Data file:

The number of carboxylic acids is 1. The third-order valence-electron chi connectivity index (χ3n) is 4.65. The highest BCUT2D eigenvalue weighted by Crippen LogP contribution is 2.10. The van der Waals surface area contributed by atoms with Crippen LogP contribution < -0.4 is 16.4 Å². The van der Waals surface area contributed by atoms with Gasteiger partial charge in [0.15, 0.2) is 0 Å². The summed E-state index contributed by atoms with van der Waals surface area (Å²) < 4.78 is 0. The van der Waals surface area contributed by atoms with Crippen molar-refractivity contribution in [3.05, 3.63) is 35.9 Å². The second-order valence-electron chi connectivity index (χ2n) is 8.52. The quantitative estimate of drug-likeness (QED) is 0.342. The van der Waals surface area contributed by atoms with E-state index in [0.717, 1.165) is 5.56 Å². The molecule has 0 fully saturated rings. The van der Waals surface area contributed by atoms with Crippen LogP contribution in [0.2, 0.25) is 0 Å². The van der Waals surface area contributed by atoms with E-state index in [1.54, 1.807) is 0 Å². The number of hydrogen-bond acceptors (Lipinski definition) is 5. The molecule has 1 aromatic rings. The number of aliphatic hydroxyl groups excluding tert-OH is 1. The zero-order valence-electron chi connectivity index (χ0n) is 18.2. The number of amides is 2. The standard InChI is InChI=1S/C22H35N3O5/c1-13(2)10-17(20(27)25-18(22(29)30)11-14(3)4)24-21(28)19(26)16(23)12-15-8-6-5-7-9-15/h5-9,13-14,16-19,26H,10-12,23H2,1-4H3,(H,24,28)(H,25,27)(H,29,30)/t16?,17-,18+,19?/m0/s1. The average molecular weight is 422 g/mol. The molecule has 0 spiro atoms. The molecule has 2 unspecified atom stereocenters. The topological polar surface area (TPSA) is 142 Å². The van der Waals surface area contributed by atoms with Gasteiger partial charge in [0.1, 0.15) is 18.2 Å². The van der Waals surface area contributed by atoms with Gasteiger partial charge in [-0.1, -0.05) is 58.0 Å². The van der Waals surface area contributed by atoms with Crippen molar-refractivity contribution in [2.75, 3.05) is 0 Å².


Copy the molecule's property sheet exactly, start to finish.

The number of carboxylic acids is 1. The third-order valence-electron chi connectivity index (χ3n) is 4.65. The highest BCUT2D eigenvalue weighted by Crippen LogP contribution is 2.10. The van der Waals surface area contributed by atoms with Crippen LogP contribution < -0.4 is 16.4 Å². The van der Waals surface area contributed by atoms with Gasteiger partial charge in [0.15, 0.2) is 0 Å². The summed E-state index contributed by atoms with van der Waals surface area (Å²) < 4.78 is 0. The van der Waals surface area contributed by atoms with Crippen molar-refractivity contribution in [3.05, 3.63) is 35.9 Å². The second-order valence-electron chi connectivity index (χ2n) is 8.52. The quantitative estimate of drug-likeness (QED) is 0.342. The van der Waals surface area contributed by atoms with E-state index in [0.717, 1.165) is 5.56 Å². The molecule has 0 fully saturated rings. The van der Waals surface area contributed by atoms with Crippen LogP contribution in [0.2, 0.25) is 0 Å². The van der Waals surface area contributed by atoms with E-state index in [1.54, 1.807) is 0 Å². The number of hydrogen-bond acceptors (Lipinski definition) is 5. The molecule has 1 aromatic rings. The number of aliphatic hydroxyl groups excluding tert-OH is 1. The zero-order valence-electron chi connectivity index (χ0n) is 18.2. The number of amides is 2. The standard InChI is InChI=1S/C22H35N3O5/c1-13(2)10-17(20(27)25-18(22(29)30)11-14(3)4)24-21(28)19(26)16(23)12-15-8-6-5-7-9-15/h5-9,13-14,16-19,26H,10-12,23H2,1-4H3,(H,24,28)(H,25,27)(H,29,30)/t16?,17-,18+,19?/m0/s1. The average molecular weight is 422 g/mol. The molecule has 0 spiro atoms. The molecule has 2 unspecified atom stereocenters. The topological polar surface area (TPSA) is 142 Å². The van der Waals surface area contributed by atoms with Gasteiger partial charge in [0.1, 0.15) is 18.2 Å². The van der Waals surface area contributed by atoms with Gasteiger partial charge in [-0.1, -0.05) is 58.0 Å². The van der Waals surface area contributed by atoms with Crippen molar-refractivity contribution in [2.75, 3.05) is 0 Å².